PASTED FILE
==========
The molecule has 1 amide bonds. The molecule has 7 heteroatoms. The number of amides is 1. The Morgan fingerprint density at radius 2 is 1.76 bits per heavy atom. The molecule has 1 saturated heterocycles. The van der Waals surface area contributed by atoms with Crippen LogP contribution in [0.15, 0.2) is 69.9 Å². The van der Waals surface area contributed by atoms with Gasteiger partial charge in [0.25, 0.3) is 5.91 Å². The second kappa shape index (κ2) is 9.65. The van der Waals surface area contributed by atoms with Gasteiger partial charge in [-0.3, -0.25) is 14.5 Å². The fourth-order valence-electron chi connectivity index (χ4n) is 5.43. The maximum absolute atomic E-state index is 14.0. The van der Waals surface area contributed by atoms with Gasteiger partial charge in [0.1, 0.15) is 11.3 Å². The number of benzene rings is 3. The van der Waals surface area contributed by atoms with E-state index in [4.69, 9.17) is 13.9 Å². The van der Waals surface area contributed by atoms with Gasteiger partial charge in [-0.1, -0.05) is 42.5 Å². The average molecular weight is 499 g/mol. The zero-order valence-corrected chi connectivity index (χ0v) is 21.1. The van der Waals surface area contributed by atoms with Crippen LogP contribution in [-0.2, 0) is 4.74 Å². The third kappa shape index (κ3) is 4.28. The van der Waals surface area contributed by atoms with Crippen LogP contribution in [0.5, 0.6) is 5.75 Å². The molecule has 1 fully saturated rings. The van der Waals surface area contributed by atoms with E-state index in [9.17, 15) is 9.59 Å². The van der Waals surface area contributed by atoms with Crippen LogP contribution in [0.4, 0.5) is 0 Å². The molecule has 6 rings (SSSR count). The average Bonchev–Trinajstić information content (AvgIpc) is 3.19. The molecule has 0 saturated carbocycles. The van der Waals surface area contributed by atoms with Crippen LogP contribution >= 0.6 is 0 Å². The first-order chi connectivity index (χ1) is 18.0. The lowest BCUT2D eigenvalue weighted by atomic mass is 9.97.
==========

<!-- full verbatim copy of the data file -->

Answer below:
The molecule has 1 amide bonds. The molecule has 7 heteroatoms. The number of amides is 1. The Morgan fingerprint density at radius 2 is 1.76 bits per heavy atom. The molecule has 1 saturated heterocycles. The van der Waals surface area contributed by atoms with Crippen LogP contribution in [0.15, 0.2) is 69.9 Å². The van der Waals surface area contributed by atoms with Gasteiger partial charge in [0.25, 0.3) is 5.91 Å². The second kappa shape index (κ2) is 9.65. The van der Waals surface area contributed by atoms with Gasteiger partial charge in [-0.3, -0.25) is 14.5 Å². The fourth-order valence-electron chi connectivity index (χ4n) is 5.43. The maximum absolute atomic E-state index is 14.0. The van der Waals surface area contributed by atoms with Gasteiger partial charge in [0.1, 0.15) is 11.3 Å². The number of benzene rings is 3. The van der Waals surface area contributed by atoms with E-state index in [4.69, 9.17) is 13.9 Å². The van der Waals surface area contributed by atoms with Gasteiger partial charge in [-0.1, -0.05) is 42.5 Å². The average molecular weight is 499 g/mol. The zero-order valence-corrected chi connectivity index (χ0v) is 21.1. The van der Waals surface area contributed by atoms with Crippen LogP contribution in [-0.2, 0) is 4.74 Å². The third kappa shape index (κ3) is 4.28. The van der Waals surface area contributed by atoms with Crippen LogP contribution in [0.5, 0.6) is 5.75 Å². The molecule has 1 fully saturated rings. The van der Waals surface area contributed by atoms with E-state index in [9.17, 15) is 9.59 Å². The van der Waals surface area contributed by atoms with Crippen LogP contribution in [0.4, 0.5) is 0 Å². The molecule has 6 rings (SSSR count). The average Bonchev–Trinajstić information content (AvgIpc) is 3.19. The molecule has 0 saturated carbocycles. The van der Waals surface area contributed by atoms with Crippen LogP contribution >= 0.6 is 0 Å². The first-order chi connectivity index (χ1) is 18.0. The lowest BCUT2D eigenvalue weighted by atomic mass is 9.97.